Antarctica: New Evidence Medieval Warm Period and Little Ice Age Were Global

by Marlo Lewis on March 23, 2012

in Blog, Features

Post image for Antarctica: New Evidence Medieval Warm Period and Little Ice Age Were Global

Did the Medieval Warm Period (MWP) and Little Ice Age (LIA) occur only in Europe, or were they global in scope?

This is a hotly debated question, because it is harder to make the case that the warmth of recent decades is “unusual,” “extraordinary,” or “unprecedented” and therefore something to stress about if global climate oscillates naturally between warming and cooling periods. The catastrophic anthropogenic global warming (CAGW) crowd tend to write off the MWP (~1000-1200 A.D.) and LIA (~1300-1850 A.D.) as regional phenomena, largely confined to Northern Europe. A new study finds evidence of the MWP and LIA in a region 10,000 miles south of Northern Europe: the Antarctic Peninsula.

WattsUpWithThat provides a lengthy excerpt from the new study, “An ikaite record of late Holocene climate at the Antarctic Peninsula,” which will be published in Earth and Planetary Science Letters.  A Syracuse University press release summarizes the study’s methodology and findings:

 A team of scientists led by Syracuse University geochemist Zunli Lu has found a new key [to climate history] in the form of ikaite, a rare mineral that forms in cold waters. Composed of calcium carbonate and water, ikaite crystals can be found off the coasts of Antarctica and Greenland.

“Ikaite is an icy version of limestone,” say Lu, assistant professor of earth sciences in SU’s College of Arts and Sciences. “The crystals are only stable under cold conditions and actually melt at room temperature.”

It turns out the water that holds the crystal structure together (called the hydration water) traps information about temperatures present when the crystals formed. This finding by Lu’s research team establishes, for the first time, ikaite as a reliable proxy for studying past climate conditions.

* * *

The scientists were particularly interested in crystals found in layers deposited during the “Little Ice Age,” approximately 300 to 500 years ago, and during the “Medieval Warm Period,” approximately 500 to 1,000 years ago. Both climate events have been documented in Northern Europe, but studies have been inconclusive as to whether the conditions in Northern Europe extended to Antarctica.

Ikaite crystals incorporate ocean bottom water into their structure as they form. During cooling periods, when ice sheets are expanding, ocean bottom water accumulates heavy oxygen isotopes (oxygen 18). When glaciers melt, fresh water, enriched in light oxygen isotopes (oxygen 16), mixes with the bottom water. The scientists analyzed the ratio of the oxygen isotopes in the hydration water and in the calcium carbonate. They compared the results with climate conditions established in Northern Europe across a 2,000-year time frame. They found a direct correlation between the rise and fall of oxygen 18 in the crystals and the documented warming and cooling periods.

Although the authors do not claim to have “unambiguously established” the MWP in the Antarctic Peninsula (AP), they conclude that their “ikaite record builds the case that the oscillations of the MWP and LIA are global in their extent and their impact reaches as far South as the Antarctic Peninsula, while prior studies in the AP region have had mixed results.” Their research also indicates that the AP may have been warmer during the MWP than in recent decades: “Our most recent crystals suggest a warming relative to the LIA in the last century, possibly as part of the regional recent rapid warming, but this climatic signature is not yet as extreme in nature as the MWP” (emphasis added).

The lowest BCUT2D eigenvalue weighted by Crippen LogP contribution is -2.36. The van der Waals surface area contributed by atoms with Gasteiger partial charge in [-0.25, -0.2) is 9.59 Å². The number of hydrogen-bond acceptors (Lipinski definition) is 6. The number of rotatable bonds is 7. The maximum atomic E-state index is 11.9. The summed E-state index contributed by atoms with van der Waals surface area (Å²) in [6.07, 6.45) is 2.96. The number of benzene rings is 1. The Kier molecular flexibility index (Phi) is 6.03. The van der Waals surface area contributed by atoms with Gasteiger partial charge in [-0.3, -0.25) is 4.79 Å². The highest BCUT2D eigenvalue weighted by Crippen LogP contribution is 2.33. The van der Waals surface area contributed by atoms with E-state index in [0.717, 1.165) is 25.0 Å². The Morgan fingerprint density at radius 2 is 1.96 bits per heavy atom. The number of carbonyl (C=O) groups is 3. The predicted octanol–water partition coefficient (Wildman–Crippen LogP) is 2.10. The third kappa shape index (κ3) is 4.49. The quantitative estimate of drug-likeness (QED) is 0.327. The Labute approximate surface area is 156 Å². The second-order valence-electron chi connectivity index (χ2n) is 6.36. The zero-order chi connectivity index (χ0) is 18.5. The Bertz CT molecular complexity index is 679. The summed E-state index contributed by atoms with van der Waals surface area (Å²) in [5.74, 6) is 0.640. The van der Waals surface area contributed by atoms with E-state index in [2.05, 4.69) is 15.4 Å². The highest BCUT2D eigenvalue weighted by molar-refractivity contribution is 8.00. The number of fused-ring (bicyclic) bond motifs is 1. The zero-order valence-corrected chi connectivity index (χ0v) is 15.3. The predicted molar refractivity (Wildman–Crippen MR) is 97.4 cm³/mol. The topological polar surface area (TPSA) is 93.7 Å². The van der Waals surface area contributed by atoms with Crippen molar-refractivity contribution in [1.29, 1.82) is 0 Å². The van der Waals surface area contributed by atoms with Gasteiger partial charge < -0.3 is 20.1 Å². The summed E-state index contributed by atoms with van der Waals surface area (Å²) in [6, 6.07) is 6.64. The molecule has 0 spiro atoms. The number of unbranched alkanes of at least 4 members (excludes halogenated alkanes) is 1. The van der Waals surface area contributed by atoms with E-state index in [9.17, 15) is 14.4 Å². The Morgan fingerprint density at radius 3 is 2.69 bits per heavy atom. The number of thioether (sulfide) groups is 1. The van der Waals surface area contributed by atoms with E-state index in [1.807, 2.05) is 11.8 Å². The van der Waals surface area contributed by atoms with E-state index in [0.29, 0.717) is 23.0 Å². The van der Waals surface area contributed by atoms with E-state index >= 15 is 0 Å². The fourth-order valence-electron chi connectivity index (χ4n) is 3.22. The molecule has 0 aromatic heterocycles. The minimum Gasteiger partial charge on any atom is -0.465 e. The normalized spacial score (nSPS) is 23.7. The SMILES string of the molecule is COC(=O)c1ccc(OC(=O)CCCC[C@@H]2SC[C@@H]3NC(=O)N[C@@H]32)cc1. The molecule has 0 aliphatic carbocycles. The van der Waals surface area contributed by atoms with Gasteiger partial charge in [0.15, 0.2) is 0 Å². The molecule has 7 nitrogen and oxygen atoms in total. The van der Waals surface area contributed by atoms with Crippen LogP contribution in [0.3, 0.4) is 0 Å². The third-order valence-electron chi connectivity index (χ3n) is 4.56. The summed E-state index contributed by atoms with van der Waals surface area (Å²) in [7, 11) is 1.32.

Although the Lu team is the first to use akaite as a proxy, they are far from the first to find evidence of the MWP outside of Europe. The Medieval Warm Period Project of the Center for the Study of Carbon Dioxide and Global Change reviews (by my count) 20 studies in Africa, 8 in Antarctica, 68 in Asia, 6 in Australia/New Zealand, 92 in North America, 31 in various Ocean areas, and 19 in South America, in addition to 97 in Europe — all indicating a period of climatic warmth approximately one thousand years ago. Many of those studies indicate that the MWP was warmer than the Current Warm Period (see the chart at the top of this post).

Stephen Fraser March 23, 2012 at 7:31 pm

Great paper. It is already published. See Web site:
Earth and Planetary Science Letters
Volumes 325–326, 1 April 2012, Pages 108–115

Richard Welch March 26, 2012 at 12:49 am

Interesting data. Of course, the Russians’ Vostok ice cores have already discredited the theoy of man-made warming by showing that warming PREcedes increases in CO2. The recent warming episode and geopulsation theory both suggest we are likely near the mid-peak of the present interglacial phase– which will, of course be followed by another Pleistocene glaciation, as has been the case for the past million years or so (see Roots of Cataclysm, Algora Publ. NY 2009).

Eric Solorzano March 27, 2012 at 9:42 am

I’m not a scientist but given the face value of the article, I’m not surprised about the findings. Of course, it was global…

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